Leisure in Brighton

Dear Brighton, you’re beautiful. Here’s why:

  1. There is always something to do — if it’s shopping in Churchill square centre, going through the lanes to find a unique shop, having a flight on the i360 or just walking along the beach, in Brighton, you’ll never get bored!

2. Friendly and tolerant people: Especially in Brighton, people have a cheerful and relaxed attitude. Here we say ‚thank you‘ to the bus drivers, we don’t judge peoples clothes, sexual orientation or religious views, we don’t rush like the Londoners. Brighton lets people be who they want to be. It’s a very liberal city and gives you a feel of freedom like nowhere else.

3. Discovering the surroundings — In Summer, Brighton can be very busy, especially on the weekends the city centre is filled with tourists! Then you might (like me) long for a quieter place outside of town. Here are some places I visited.

Devils Dyke / South Downs way — At the beginning of my stay I did a 5 hour cycling tour from Hove to Devils Dyke and back. I got to see the lovely countryside and was also lucky with the weather. The cycle trail was described as ‚medium‘ though I found it quite exhausting because some roads were very steep. Nevertheless, it was totally worth it!

Lewes — A very traditional English town just 45 minutes from Brighton. Here I visited a medieval castle from which I got an amazing overview of the town and houses around.

Eastbourne & Birling Gap — Another seaside town in the East, about an one hour drive from Brighton. Luckily, a friend of mine came along and so we went there by car. It’s not that touristy, not that overly cheerful as Brighton, but still nice. We then took the route next to the coast on our way back home and made a few stops to see the coastline and the viewpoint ‚Birling Gap‘.

Shoreham-by-sea — Right next to Brighton & Hove and only a 1 hour bus ride (or a 15 minutes train journey), you’ll get to Shoreham which I loved for it’s quiet and village-like atmosphere.

Chichester — Another old English town, between Portsmouth and Brighton. I loved seeing the huge cathedral and walking between little cafes and independent shops in the centre of the town.

Watching the English

I consider myself as an anglophile person, someone who admires England and has a deep interest for the country and its people. Due to that I visited the UK several times before and enjoyed it each time. One reason for that is the people that somehow seem to be particular lovely on this island.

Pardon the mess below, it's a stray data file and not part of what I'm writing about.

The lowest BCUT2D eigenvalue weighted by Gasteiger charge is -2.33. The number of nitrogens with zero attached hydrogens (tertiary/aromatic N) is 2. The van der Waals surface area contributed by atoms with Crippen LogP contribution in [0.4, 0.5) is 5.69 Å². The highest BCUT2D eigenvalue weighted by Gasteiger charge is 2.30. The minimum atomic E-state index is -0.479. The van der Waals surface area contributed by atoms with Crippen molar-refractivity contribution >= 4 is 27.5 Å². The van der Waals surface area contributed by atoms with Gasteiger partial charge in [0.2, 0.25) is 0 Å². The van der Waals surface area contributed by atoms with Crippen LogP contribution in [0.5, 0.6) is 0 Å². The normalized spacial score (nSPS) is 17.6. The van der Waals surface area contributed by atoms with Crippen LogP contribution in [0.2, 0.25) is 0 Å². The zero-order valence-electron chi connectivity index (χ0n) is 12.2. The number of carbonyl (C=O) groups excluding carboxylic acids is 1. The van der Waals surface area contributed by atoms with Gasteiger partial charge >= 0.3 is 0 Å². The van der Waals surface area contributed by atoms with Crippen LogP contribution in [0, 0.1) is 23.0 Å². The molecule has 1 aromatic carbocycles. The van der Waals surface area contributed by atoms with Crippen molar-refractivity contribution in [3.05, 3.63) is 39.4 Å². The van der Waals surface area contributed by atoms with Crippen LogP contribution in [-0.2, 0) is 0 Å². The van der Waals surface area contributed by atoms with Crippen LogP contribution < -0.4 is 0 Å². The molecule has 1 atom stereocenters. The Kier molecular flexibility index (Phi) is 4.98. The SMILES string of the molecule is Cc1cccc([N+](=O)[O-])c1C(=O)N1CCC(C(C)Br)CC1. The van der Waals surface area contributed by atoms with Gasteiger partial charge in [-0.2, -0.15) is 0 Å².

As I mentioned in my first post, I find it exciting to discover cultural differences, especially in social interactions. Today I’d like to talk about what I observed in more detail.

Greeting Talk: While Germans are used to shake hands, handshaking is often considered as too formal or business-like in England. Instead, the English start their conversation without any hand gestures. Every greeting talk starts with the obligatory „how’re you? “ While both speakers usually answer „fine, alright“ or at least „okay“. Basically, both speakers expect the other person to give this answer. Even if you’re not feeling well, you wouldn’t bother the other person right away. Instead of How are you, the English greet one another with an „Alright?“ which mostly comes out as an “ ‚right ?“. This always sounds odd to me because people say it without showing any actual interest to know if you’re actually alright. It sounds more like a different way of saying „hi„.

Please & Thank you & Sorry: It may seem obvious because England is popular for its politeness but I honestly can’t count the amount of please & thank you I’m hearing everyday. At work, it’s like the most natural thing to do. Even for the normal work I do I’m receiving so much appreciation in form of a „Great! Thank you so much“ from my colleagues that it makes me feel very respected. In my opinion, it really makes an impact how you treat your colleagues and how are you being treated by your team. It positively influences your motivation and the work atmosphere very much. I always felt like this is missing in Germany and I would wish to hear that more often back home. I’m sure this is the main thing I’m going to miss when I’m back home.

Being friendly: Maybe it’s because Brighton is such a happy place that people here are overall happier than elsewhere. Though I think it’s more a way of thinking or lifestyle. To my surprise, people always put on a smile when I come to work in the morning. Now matter how stressful a day at work can be and everyone is feeling weary: Friendliness is what comes first whether it is a colleague or a costumer/student asking for help. Plus, there is always time to joke around. Apart from work, the people I talk to in the city are friendly and easy-going, too. I often was astonished how less stressful life can be when cashiers or bus drivers (generally people in costumer service roles) are more patient and friendly.

Weekly work procedures

As an intern at BSC I’ve got work duties that repeat week after week. However, each day of the week brings new tasks. It’s now summer term at language schools — which means that there is a big influx of new arrivals every Monday. Because there is so much to do, it doesn’t feel like a routine (yet). There is rarely a moment where I haven’t got something to do. I can say I’m busy from 9 to 5 which is good because that’s when time flies. Every morning and in each break time, we have got many students coming into our office asking about changing their course, their accommodation and host family, taking a holiday, printing something and much more. I’ve now tried to break down the main duties I’m doing for each day of the week.